Apple is buying its own machinery to get the iPhone 8 ready on time

Sounds like Apple is having to pull out all the stops to get the iPhone 8 ready on time: a new report from Asia says the company has started buying and leasing out its own manufacturing equipment in a bid to make sure it's got enough phone parts to keep up with expected demand.

That's according to The Korea Herald, usually a fairly reliable source of insider Apple info from the supply chain. The Herald says Apple's new machinery is responsible for making rigid flexible printed circuit boards (RFPCBs) for the guts of the phone and that one board supplier has already pulled out of its agreement.

The move to buy the equipment, costing tens of millions of dollars, is apparently part of a bid to help Apple's remaining suppliers deal with complicated production challenges and schedules. In other words, Apple's feeling the pressure.

Wait for it

What does this mean for all of us at the other end of the production line? It adds more fuel to the rumor that the iPhone 8 is going to be delayed or at least available in very limited quantities this September.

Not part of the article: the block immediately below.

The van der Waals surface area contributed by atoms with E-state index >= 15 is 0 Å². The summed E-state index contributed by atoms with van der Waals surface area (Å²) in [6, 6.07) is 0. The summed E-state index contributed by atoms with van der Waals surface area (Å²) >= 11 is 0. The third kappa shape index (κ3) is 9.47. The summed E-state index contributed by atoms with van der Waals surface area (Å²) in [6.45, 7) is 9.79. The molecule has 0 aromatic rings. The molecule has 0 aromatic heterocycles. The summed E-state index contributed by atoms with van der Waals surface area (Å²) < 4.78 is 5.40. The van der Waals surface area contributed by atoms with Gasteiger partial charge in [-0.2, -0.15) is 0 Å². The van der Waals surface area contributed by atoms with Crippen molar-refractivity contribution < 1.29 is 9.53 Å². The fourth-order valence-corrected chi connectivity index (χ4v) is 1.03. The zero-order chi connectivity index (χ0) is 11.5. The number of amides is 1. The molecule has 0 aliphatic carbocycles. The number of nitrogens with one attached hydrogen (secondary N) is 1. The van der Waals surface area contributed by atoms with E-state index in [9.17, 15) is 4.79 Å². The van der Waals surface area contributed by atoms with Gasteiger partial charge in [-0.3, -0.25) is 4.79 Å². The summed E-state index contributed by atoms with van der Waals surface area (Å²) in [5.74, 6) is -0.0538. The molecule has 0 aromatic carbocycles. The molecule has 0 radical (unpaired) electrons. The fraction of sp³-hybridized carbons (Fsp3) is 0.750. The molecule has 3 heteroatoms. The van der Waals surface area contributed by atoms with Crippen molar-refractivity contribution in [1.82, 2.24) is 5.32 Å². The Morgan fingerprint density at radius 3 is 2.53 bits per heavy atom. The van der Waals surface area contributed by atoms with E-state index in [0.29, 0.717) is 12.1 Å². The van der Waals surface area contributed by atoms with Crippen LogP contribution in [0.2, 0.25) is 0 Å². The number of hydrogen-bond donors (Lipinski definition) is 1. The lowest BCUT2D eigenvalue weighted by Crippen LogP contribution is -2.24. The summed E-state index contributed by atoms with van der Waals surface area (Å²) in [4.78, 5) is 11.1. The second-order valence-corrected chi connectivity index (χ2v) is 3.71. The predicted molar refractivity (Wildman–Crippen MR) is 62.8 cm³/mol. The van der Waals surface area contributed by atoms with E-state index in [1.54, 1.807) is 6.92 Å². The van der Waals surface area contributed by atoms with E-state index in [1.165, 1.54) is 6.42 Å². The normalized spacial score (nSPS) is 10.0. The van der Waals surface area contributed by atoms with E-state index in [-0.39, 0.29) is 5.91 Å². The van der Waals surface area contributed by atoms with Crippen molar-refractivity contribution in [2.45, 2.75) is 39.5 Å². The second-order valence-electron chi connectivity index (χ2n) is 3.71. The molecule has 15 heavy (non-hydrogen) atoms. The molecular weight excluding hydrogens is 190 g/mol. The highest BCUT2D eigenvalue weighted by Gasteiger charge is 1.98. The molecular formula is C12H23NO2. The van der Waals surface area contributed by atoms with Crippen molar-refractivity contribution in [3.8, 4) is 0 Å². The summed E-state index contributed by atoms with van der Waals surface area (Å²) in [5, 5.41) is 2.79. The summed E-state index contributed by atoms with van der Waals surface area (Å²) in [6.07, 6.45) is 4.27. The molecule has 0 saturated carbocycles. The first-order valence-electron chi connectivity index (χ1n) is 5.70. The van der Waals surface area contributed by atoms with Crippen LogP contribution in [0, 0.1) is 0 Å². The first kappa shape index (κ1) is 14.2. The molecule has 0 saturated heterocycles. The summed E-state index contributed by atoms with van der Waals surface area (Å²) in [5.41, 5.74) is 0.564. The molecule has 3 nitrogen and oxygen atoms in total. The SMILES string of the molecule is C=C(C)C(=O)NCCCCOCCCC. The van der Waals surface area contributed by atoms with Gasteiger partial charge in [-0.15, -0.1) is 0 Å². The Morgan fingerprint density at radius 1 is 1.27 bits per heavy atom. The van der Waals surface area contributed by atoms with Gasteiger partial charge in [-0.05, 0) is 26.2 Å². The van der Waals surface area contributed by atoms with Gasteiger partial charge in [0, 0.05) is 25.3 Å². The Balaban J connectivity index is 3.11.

We're looking at a phone that's definitely going to be worth waiting for though: a 5.8-inch, edge-to-edge screen that hides the Touch ID fingerprint sensor under the display, extra augmented reality features in the camera, wireless charging, advanced face recognition and plenty more besides.

All of this takes a lot of engineering effort and we've heard word that the wireless charging and facial recognition features aren't going to be ready on time. With only a couple of months until the usual iPhone launch date, it's a race against time.

David Nield
Freelance Contributor

Dave is a freelance tech journalist who has been writing about gadgets, apps and the web for more than two decades. Based out of Stockport, England, on TechRadar you'll find him covering news, features and reviews, particularly for phones, tablets and wearables. Working to ensure our breaking news coverage is the best in the business over weekends, David also has bylines at Gizmodo, T3, PopSci and a few other places besides, as well as being many years editing the likes of PC Explorer and The Hardware Handbook.